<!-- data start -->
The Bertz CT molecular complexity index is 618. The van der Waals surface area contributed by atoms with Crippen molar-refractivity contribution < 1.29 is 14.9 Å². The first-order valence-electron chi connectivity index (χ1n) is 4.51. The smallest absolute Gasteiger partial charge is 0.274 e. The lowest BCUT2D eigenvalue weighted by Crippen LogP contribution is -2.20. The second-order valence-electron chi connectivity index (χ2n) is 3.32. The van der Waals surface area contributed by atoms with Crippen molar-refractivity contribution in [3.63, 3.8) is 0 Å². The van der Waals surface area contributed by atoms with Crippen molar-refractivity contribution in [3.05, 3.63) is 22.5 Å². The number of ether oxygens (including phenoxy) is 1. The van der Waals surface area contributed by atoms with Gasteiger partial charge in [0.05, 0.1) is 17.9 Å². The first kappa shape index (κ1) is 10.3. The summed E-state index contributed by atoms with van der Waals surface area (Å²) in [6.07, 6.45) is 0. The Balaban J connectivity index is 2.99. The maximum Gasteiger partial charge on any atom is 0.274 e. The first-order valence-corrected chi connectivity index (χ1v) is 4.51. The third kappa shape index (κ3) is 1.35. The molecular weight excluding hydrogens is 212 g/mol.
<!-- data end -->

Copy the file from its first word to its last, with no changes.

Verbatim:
The Bertz CT molecular complexity index is 618. The van der Waals surface area contributed by atoms with Crippen molar-refractivity contribution < 1.29 is 14.9 Å². The first-order valence-electron chi connectivity index (χ1n) is 4.51. The smallest absolute Gasteiger partial charge is 0.274 e. The lowest BCUT2D eigenvalue weighted by Crippen LogP contribution is -2.20. The second-order valence-electron chi connectivity index (χ2n) is 3.32. The van der Waals surface area contributed by atoms with Crippen molar-refractivity contribution in [3.63, 3.8) is 0 Å². The van der Waals surface area contributed by atoms with Crippen molar-refractivity contribution in [3.05, 3.63) is 22.5 Å². The number of ether oxygens (including phenoxy) is 1. The van der Waals surface area contributed by atoms with Gasteiger partial charge in [0.05, 0.1) is 17.9 Å². The first kappa shape index (κ1) is 10.3. The summed E-state index contributed by atoms with van der Waals surface area (Å²) in [6.07, 6.45) is 0. The Balaban J connectivity index is 2.99. The maximum Gasteiger partial charge on any atom is 0.274 e. The first-order valence-corrected chi connectivity index (χ1v) is 4.51. The third kappa shape index (κ3) is 1.35. The molecular weight excluding hydrogens is 212 g/mol.